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April 19, 2018 1:52 pm

New Jews With an Old Song — Israel at 70

avatar by Chaim Steinmetz

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The mega-Independence Day ceremony at Mount Herzl in Jerusalem on April 18, 2018. Credit: Hadas Parush / Flash90.

Only in Israel could there be an organization like Koolulam, which organizes large sing-alongs with people from every ideology and religious background. It describes itself as a “social-musical initiative aimed at bringing together people from all corners of the diverse, multi-cultural Israeli society. Our idea is to stop everything for a few hours and just sing — together.”

Only in Israel could hundreds of people come to sing together, precisely because they know that they are different from each other, yet at the same time, very much the same. And by singing together, they bring about inspiration and unity.

For Yom HaShoah, Koolulam produced an unique sing-along. Partnering with Beit Avi Chai and Zikaron BaSalon, a group of 600 Holocaust survivors and their families sang Ofra Hazah’s hit song “Chai,” which has the following chorus:

חי, חי, חי
כן, אני עוד חי
זה השיר שסבא
שר אתמול לאבא
והיום אני

אני עוד חי, חי, חי
עם ישראל חי 

Alive, alive, alive — Yes, I’m still alive!
This is the song which grandfather
Sang yesterday to father
And today I [sing]
I’m still alive, alive, alive
The people of Israel live

The video of this sing-along was highlighted in Jewish media across the world. But the media accounts left out a significant point: “Chai” was originally composed in response to the Holocaust. It was written by Ehud Manor, the famed Israeli composer, when he heard that the Eurovision contest was going to be in Munich, Germany, in 1983.

He wanted to tell the German nation that we, the Jewish people, were still alive. When the song was performed, the back up singers all wore yellow, the color of the hated yellow star. Manor recounts how he was emotionally overwhelmed when the singers sang the words “Am Yisrael Chai” on the German stage.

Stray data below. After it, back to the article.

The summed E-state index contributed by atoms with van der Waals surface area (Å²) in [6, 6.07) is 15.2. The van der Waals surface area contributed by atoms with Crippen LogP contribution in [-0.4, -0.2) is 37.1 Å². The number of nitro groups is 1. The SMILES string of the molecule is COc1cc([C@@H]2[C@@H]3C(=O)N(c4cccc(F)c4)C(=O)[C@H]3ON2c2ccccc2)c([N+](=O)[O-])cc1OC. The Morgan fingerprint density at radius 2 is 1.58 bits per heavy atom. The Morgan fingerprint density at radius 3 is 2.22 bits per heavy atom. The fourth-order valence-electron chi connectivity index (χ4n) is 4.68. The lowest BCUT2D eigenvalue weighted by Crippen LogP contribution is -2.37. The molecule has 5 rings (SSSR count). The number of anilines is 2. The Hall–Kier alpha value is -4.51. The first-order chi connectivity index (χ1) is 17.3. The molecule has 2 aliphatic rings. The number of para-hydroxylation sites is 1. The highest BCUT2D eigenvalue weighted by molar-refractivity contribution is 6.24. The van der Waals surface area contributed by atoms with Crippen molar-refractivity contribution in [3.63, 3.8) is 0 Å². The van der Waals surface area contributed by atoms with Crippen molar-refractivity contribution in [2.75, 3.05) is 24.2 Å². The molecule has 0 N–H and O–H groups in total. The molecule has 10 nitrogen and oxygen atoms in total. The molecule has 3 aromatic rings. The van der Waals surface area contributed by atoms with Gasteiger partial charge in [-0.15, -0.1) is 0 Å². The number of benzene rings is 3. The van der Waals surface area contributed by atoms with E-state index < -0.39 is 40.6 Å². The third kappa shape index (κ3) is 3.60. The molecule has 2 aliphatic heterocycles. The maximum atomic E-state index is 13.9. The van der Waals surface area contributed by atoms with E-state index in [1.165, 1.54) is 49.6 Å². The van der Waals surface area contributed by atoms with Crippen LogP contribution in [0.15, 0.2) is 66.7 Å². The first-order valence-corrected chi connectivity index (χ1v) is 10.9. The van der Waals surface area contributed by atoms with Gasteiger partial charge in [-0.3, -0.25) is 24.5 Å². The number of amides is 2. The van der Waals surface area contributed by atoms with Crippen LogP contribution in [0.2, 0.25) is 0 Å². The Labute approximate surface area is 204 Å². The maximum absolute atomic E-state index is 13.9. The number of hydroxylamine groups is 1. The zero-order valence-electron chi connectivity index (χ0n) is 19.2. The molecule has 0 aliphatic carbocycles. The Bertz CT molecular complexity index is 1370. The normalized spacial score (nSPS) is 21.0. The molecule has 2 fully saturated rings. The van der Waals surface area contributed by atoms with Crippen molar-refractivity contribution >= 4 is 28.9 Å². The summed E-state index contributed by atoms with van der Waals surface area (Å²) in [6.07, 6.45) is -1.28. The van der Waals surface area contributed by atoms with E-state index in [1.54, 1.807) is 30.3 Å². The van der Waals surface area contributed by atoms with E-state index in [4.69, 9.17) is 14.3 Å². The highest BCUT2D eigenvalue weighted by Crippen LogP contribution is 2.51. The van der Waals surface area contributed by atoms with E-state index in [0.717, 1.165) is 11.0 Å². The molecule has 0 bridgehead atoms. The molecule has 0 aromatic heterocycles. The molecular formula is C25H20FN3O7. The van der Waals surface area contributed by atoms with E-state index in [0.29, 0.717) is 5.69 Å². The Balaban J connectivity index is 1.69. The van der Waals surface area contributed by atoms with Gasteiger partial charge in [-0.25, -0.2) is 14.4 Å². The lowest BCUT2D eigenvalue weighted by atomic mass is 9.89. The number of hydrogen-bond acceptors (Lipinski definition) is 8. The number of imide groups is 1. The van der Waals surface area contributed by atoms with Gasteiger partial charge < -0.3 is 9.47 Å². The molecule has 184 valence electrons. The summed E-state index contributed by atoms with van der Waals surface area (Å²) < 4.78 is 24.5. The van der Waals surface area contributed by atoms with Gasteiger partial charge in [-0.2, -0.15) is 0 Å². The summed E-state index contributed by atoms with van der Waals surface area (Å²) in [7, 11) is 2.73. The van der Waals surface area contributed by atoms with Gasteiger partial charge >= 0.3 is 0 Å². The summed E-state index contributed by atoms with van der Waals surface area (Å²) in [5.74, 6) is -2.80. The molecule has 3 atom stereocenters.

However, this song forces us to wrestle with a mystery: How is is it that “Am Yisrael chai”? How did the weaklings of exile find their way to redemption after 1,900 years?

What happened 70 years ago was unparalleled; a wandering people rebuilt their state after 1,900 years in exile, and a people that had sustained a Holocaust found the strength and courage to defeat powerful adversaries with far larger armies.

How could this happen?

This question was actually posed well before the State of Israel was established, by the founders of the Zionist movement. They wondered how the Jew of exile would ever manage to build an independent state. To this, they offered two answers: a “New Jew,” and an old song.

The New Jew answer is actually an old one. According the medieval thinkers Avraham ibn Ezra and Maimonides, the generation that left Egypt was not capable of going to Israel — because their character was weak; only their children, raised in the desolation of the desert, would be courageous enough to conquer Israel. The Jews needed to wait for a new generation of Jews before entering the land of Israel.

Early Zionist thinkers also saw the need for a “New Jew.” Max Nordau in a letter in 1903, said that his motto was: “We must think of creating once again a Jewry of muscles.” He explained that “the fear of constant persecution.. turned our powerful voices into frightened whispers, which rose in crescendo only when our martyrs on the stakes cried out their dying prayers in the face            of their executioners. But now … let us once more become deep-chested, sturdy, sharp-eyed men.”

For some, New Jew theory was an attack on established religious and communal norms; and it was seen this way by many in the Orthodox community. Remarkably enough, this theory was adopted by Rabbi Avraham Isaac Kook. 

In a highly controversial passage, Kook wrote that exercise for the sake of making one stronger to build the land of Israel was so holy, that “when young people engage in sport to strengthen the power and spirit for the sake of the might of the entire nation, that holy service raises God’s Presence higher and higher, equal to (reciting) the songs and praises that Dovid, King of Israel, expressed in the book of Psalms.” To Rav Kook, a secular soldier’s pushups are equal to a pious man’s prayers.

But many felt that the heart and soul of Zionism came from an “old song,” a dogged refusal by Jews to ever forget the land of Israel. In 1902, the founding manifesto of the Mizrachi movement declared that “We have always been united by that ancient hope, by the promise which lies at the very roots of our religion, namely, that only out of Zion will the Lord bring redemption to the people of Israel.”

In Psalm 137, the Jews, upon reaching the Babylonian exile, vow never to forget Jerusalem: